Categories: Urban Legends Comments (9)
Religious urban legends that refuse to die
Posted by The Curator on Wed Oct 21, 2009
Even though the famous atheist’s body [Madalyn Murray O’Hair] was discovered in 1998 and positively identified in Texas -- and even though she apparently has been dead since she disappeared in 1995 -- patently false rumors about her alleged anti-Christian campaigns continue to spread. Credulous Christians who once forwarded these kinds of rumors in mimeographed chain letters or spread them on talk radio now can broadcast them around the world with the mere click of a mouse. Link: apbnews.com (Thanks, Big Gary!)
Categories: Religion, Urban Legends Comments (7)
The Montgomery Animal Shelter Isn’t Closing
Posted by The Curator on Wed Sep 23, 2009
From nj.com: If you want to bombard a township with calls from angry people, start a rumor that cats and dogs are going to die. That's exactly what happened Tuesday and today, when an Internet rumor claiming the local animal shelter in Montgomery was going to close and all cats and dogs remaining there would be euthanized. And it happened across the country, too, as a viral rumor with countless incarnations made similar claims about shelters in communities named Montgomery. Only one shelter, located in a Texas County by the same name, is closing and its operator was working to find homes for all the pets, according to a local newspaper there.(Thanks,…
Categories: Animals, Urban Legends Comments (3)
The Phantom Dog Poisoner
Posted by The Curator on Tue Sep 08, 2009
Dog owners in the town of Basildon are concerned that someone may be trying to poison their pets. They've organized meetings to discuss the danger. Not that any dogs have been poisoned so far. No one has even seen any signs of poison around. But an email rumor has everyone spooked.
Categories: Animals, Urban Legends Comments (4)
40th Anniversary of Paul Is Dead Rumor (almost)
Posted by The Curator on Fri Jul 17, 2009
Magazines have begun to note the 40th anniversary of the Paul is Dead rumor (although they're two months early... the rumor began to circulate widely in September 1969). Contact Music managed to get a quotation from McCartney about the rumor. He claims to still be laughing it off. But interestingly, he also get the details wrong about how the rumor started: MCCartney's barefoot appearance in the photo [on the cover of Abbey Road] sparked wild rumours the rocker had died in a car crash - and the 67 year old admits he still has…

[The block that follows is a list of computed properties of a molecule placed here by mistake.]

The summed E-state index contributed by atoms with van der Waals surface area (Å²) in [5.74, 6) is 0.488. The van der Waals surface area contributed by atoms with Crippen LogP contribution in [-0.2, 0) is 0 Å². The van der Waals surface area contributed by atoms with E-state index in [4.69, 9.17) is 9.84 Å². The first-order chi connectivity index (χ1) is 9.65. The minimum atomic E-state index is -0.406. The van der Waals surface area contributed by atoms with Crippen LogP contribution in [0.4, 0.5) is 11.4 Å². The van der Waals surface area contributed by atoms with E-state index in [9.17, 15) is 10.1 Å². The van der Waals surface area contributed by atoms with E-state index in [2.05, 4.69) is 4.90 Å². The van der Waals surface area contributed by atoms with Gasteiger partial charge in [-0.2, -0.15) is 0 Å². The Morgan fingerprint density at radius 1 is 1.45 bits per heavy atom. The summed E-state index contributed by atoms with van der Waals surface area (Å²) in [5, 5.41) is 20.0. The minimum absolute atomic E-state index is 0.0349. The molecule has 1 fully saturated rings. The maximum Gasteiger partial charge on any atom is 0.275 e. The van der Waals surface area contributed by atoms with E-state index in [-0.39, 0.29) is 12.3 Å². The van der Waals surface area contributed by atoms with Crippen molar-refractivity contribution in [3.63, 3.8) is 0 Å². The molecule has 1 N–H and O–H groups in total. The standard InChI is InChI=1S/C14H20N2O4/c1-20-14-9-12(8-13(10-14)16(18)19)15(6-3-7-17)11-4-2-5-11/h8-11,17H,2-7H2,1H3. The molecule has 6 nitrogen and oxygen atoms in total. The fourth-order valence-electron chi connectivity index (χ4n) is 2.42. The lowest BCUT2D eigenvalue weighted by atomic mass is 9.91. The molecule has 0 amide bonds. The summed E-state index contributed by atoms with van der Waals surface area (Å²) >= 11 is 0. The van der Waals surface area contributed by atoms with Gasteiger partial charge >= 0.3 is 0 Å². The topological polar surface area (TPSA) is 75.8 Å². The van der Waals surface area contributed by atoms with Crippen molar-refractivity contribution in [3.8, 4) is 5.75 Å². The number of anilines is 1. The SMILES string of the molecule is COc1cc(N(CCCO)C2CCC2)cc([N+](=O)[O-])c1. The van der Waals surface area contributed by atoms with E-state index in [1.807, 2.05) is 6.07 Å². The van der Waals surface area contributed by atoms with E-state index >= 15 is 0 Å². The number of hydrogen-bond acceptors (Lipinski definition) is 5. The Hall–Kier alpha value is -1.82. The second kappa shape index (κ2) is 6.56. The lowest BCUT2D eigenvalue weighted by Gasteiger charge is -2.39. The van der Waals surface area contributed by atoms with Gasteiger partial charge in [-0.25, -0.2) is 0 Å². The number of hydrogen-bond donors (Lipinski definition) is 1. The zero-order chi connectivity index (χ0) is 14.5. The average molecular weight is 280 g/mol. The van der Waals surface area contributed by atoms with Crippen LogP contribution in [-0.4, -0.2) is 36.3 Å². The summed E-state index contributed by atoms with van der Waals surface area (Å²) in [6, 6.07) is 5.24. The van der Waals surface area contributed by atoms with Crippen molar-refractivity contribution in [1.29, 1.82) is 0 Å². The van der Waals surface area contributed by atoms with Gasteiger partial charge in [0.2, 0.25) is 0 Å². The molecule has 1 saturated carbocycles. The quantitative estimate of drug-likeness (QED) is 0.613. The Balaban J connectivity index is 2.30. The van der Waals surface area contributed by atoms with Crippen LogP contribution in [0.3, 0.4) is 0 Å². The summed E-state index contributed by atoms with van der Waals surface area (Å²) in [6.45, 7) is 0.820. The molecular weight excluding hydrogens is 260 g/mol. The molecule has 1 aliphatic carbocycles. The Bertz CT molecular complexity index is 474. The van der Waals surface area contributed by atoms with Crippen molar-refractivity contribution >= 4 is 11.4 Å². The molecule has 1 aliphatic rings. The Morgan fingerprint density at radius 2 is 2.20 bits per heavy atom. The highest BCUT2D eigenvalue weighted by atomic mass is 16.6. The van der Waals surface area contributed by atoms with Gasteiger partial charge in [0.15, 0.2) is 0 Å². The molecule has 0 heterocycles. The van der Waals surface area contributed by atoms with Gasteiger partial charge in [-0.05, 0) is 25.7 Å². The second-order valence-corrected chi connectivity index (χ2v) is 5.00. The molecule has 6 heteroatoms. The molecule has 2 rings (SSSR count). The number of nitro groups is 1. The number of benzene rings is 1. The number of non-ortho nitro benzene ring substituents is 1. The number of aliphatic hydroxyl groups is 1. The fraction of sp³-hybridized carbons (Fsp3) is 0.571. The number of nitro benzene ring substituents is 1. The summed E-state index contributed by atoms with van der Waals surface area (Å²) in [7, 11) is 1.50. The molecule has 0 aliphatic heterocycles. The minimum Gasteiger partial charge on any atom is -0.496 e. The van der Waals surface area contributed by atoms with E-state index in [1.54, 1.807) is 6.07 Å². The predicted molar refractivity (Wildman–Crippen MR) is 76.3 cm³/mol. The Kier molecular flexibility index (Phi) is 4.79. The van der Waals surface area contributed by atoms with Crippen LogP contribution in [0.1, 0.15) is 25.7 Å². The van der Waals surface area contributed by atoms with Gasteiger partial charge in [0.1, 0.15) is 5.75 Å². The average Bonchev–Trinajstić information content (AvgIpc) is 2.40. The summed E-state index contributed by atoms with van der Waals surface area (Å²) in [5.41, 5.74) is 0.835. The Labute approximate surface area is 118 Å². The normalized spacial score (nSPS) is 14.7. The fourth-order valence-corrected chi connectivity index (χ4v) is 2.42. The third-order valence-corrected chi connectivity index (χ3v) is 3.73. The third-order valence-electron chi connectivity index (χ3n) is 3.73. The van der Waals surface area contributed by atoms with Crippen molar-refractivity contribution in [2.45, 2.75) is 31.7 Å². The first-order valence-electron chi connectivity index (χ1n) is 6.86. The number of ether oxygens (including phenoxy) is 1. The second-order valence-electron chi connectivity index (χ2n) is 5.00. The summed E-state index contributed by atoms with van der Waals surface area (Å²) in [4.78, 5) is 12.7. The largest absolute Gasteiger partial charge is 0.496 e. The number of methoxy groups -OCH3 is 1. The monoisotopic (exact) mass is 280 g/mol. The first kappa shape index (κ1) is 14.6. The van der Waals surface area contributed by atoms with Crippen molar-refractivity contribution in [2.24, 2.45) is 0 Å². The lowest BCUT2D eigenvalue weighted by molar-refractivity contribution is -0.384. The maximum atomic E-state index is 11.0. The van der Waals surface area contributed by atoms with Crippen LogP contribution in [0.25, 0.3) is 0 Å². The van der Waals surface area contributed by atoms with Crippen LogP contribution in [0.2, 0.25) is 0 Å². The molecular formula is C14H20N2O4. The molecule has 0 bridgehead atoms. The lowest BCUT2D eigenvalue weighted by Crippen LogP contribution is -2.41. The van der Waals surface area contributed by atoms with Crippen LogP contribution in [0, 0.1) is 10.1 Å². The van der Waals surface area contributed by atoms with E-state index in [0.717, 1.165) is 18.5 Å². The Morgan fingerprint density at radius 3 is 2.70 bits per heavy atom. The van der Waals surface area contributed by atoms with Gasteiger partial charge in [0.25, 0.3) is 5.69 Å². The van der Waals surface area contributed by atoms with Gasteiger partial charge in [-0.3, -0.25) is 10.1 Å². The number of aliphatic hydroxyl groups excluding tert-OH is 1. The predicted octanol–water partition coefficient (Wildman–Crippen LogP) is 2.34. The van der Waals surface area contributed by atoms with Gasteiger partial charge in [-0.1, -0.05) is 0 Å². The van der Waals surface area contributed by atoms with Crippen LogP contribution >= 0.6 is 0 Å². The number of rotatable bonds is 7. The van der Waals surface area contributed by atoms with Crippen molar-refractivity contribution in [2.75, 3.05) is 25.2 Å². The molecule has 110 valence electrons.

Categories: Death, Music, Urban Legends Comments (10)
Urban Legend Awards Announced
Posted by The Curator on Fri Jul 03, 2009
It's not what you think it is. The Urban Legend Awards will honor "contributions made by volunteers, local leaders, businesses, churches, partners and community members to the urban AIDS response in Swaziland." Maybe the term "urban legend" doesn't mean the same thing in Swaziland that it means in the US and UK. [Swazi Observer]
Categories: Urban Legends Comments (2)
Cash Stops Bullet
Posted by The Curator on Wed Apr 15, 2009
Mythbusters did an episode on the urban legend of a bullet being stopped by a Bible (or a Zippo lighter). They found that a hardcover book of at least 400 pages might stop a bullet, but anything less (including a Zippo) didn't have a chance. Nevertheless, police in Sao Paulo, Brazil are saying that the wad of cash a woman had stuffed in her bra slowed down a bullet enough to save her life. I'm sure the woman is very lucky, but I suspect the cash had nothing to do with her good fortune.[Yahoo!]
Red Mercury in Sewing Machines
Posted by The Curator on Wed Apr 15, 2009
Red Mercury, according to a decades-old rumor, is a key component in the manufacture of nuclear bombs and worth millions of dollars. But now a new variant of the rumor has surfaced in Saudi Arabia, claiming that Red Mercury can also be used to find treasure and ward off evil spirits (in addition to its nuclear-bomb-making abilities). Plus, old Singer sewing machines are said to contain the substance in trace amounts. As a result, many Saudis are in a frenzy to acquire these old sewing machines, whether by paying tens of thousands of dollars for one, or by stealing one. [BBC News]
Categories: Urban Legends Comments (4)
Goldfinger Urban Legends
Posted by The Curator on Tue Feb 03, 2009
The authors of The Science of James Bond note that the movie Goldfinger has spawned two enduring urban legends: 1) That if you shoot out the window of a plane flying at 35,000 feet, the resulting depressurization will create enough force to suck a person through the hole. Not true! The authors say the airflow wouldn't even be enough to lift a person. 2) It is possible to suffocate by completely covering yourself in gold paint. Therefore, professional dancers who paint themselves know to leave a small bare patch of skin for air. Again, total myth. The authors state that the only danger of being covered with gold paint is "pores being clogged…